In the midst of this panorama (and although we didn’t see it coming, given the daily normalization of the catastrophe), the revolt in Iran, France and China gained momentum, passed through Ecuador and reached Chile last October, splashing everywhere the misery accumulated under the credit bubble. In our case, it was expressed as a fertile and joyful spring which lasted until the summer; full of hope and brotherhood, to such an extent that it was frightening to imagine how these beautiful acts of pride and disrespect of the proletariat were going to take place in a grim future; hence we understood that there was indeed no turning back. The months that followed and the turning point in March did not cease to affirm our understanding, especially with the chaotic demonstrations from the Party of Order and its inability to frame the process.

Or so we thought. After the second week of March when the proletariat made a massive show of force, the State played its trump card by declaring a state of catastrophe and then a curfew. Although the possible arrival of the pandemic to the country was already known since the end of 2019, the Piñera government, supported by its entire coalition and opposition, criminally and opportunistically chose to get involved in the matter only in March as a response to the social situation, legitimizing the deployment of police and army throughout the territory under the excuse of its health dictatorship.

The phenomenon of the coronavirus can be understood from many perspectives: as a biological weapon to eliminate proletarians and thus respond to capital’s always limited needs of labor force; as a way to confront the world-wide problem of pensions or as a direct form of counter-revolution and justification of State terrorism. We can also simply understand it as a “natural accident” (which is used to the fullest extent possible by world Capital) resulting from the disastrous and unhealthy market competition (with its human, animal and biological trafficking in general), and probably all these elements contribute to the catastrophe. Even so, all of them collide directly with a single limit: their profound and negative consequences on the capitalist economy; and one thing is clear, the coronavirus is not a response to the crisis, but its consequence. The isolation and social distancing as a global phenomenon is something that neither teleworking nor an increase in exploitation within the sectors that are still productive can compensate for: the decline in traffic, the bankruptcy of large sectors of small and medium-sized businesses, rocketing unemployment, among others, are not things that no State can plan, and even less evaluate when most of them opt for credits which amount to billions and that can hardly be paid back in tune.

The coronavirus has brought the capitalist crisis to a level that economic science alone is unable to solve, and in that sense Marx’s theory of economic limits was not only not wrong, but also – and unfortunately – it could not see the Dantesque magnitude of its catastrophe [1].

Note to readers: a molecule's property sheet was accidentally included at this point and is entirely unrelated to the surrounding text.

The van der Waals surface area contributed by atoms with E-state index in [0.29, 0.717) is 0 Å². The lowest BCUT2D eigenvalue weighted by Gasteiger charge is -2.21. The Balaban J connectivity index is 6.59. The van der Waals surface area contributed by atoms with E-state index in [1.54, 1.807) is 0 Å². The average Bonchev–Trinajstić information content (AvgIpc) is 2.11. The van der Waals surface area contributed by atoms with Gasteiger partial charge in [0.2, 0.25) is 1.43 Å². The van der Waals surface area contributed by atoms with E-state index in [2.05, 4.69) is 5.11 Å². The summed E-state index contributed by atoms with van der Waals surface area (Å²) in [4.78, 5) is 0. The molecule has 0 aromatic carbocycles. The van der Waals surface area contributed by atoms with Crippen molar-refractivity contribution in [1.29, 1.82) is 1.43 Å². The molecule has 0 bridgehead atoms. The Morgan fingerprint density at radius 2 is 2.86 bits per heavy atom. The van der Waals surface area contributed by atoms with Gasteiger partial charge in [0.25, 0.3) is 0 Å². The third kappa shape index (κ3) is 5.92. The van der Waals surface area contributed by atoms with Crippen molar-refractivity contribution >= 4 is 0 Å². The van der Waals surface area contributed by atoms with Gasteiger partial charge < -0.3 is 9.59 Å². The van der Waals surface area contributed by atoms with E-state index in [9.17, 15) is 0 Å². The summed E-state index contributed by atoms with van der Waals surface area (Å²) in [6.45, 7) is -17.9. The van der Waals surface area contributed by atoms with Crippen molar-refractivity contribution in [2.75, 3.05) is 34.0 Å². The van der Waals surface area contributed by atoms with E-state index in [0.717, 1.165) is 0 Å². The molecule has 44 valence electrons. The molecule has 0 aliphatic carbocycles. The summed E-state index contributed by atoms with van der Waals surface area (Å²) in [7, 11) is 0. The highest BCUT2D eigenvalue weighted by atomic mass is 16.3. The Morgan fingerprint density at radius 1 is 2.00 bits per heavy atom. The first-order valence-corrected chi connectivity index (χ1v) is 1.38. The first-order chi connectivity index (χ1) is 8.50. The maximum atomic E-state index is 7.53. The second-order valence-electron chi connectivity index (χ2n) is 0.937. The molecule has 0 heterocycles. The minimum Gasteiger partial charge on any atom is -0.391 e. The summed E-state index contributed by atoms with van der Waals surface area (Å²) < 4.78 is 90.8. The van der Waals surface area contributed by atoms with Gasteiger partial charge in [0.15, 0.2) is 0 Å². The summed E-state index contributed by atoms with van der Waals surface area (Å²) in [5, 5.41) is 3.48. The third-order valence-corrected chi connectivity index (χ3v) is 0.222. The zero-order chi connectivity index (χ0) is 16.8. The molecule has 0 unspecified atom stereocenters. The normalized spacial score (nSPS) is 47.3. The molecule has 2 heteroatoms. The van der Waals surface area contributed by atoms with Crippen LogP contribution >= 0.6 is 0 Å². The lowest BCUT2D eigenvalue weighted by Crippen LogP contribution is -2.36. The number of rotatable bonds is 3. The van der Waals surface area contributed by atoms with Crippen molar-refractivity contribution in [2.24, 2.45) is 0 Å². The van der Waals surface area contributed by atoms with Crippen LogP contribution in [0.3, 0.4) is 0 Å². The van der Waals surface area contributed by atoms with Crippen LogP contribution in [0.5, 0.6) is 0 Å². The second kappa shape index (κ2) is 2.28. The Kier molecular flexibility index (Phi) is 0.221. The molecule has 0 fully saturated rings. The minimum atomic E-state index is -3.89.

But the capitalists of the world, even if this is an unknown context, know about counter-tendencies and the inevitable issue of the economic cycle into the crisis, and in this regard they know – at least in theory – what measures to apply to weigh up the economic collapse and, on the other hand, they also know about the gravity of the situation. From the critique of political economy, three main counter-tendencies have always been identified and, although as the initial quote says, they are not enough to predict anything, it is worth taking them into account:

  1. A reduction of working time socially necessary for the reproduction of the working class, or which is the same, the wage.
  2. A destruction of productive forces: elimination of proletarians.
  3. Compensation of the fall in individual surplus value with the increase in volumes of value, which means a market expansion.

These three counter-tendencies were clearly brought to light in the world wars with their enormous genocide and the lucrative effect on the arms industry and reconstruction; on paper it would not be unreasonable to think about a similar possibility for today’s reality. But times are “changing”, and if the effects of the crisis could not be foreseen in their magnitude by theoretical calculation, they may also be insufficient for the next attempt of the capitalists to save their skins: we could almost be sure that world capital will play its cards shamelessly in order to restructure its economic order, and in this process it will obviously increase exploitation, eliminate proletarians and look for sources of fresh capital to exploit; what is difficult to imagine is: to which extent. It is possible to read signs of this in the Colombia-Venezuela conflict, while putting a price on the heads of the Bolivarian State and the response of Iran doing the same on Trump’s head, or in the clear intention of the capitalists to exploit the Amazonia (remember the IIRSA project and the tendency represented by Bolsonaro in Brazil) [2]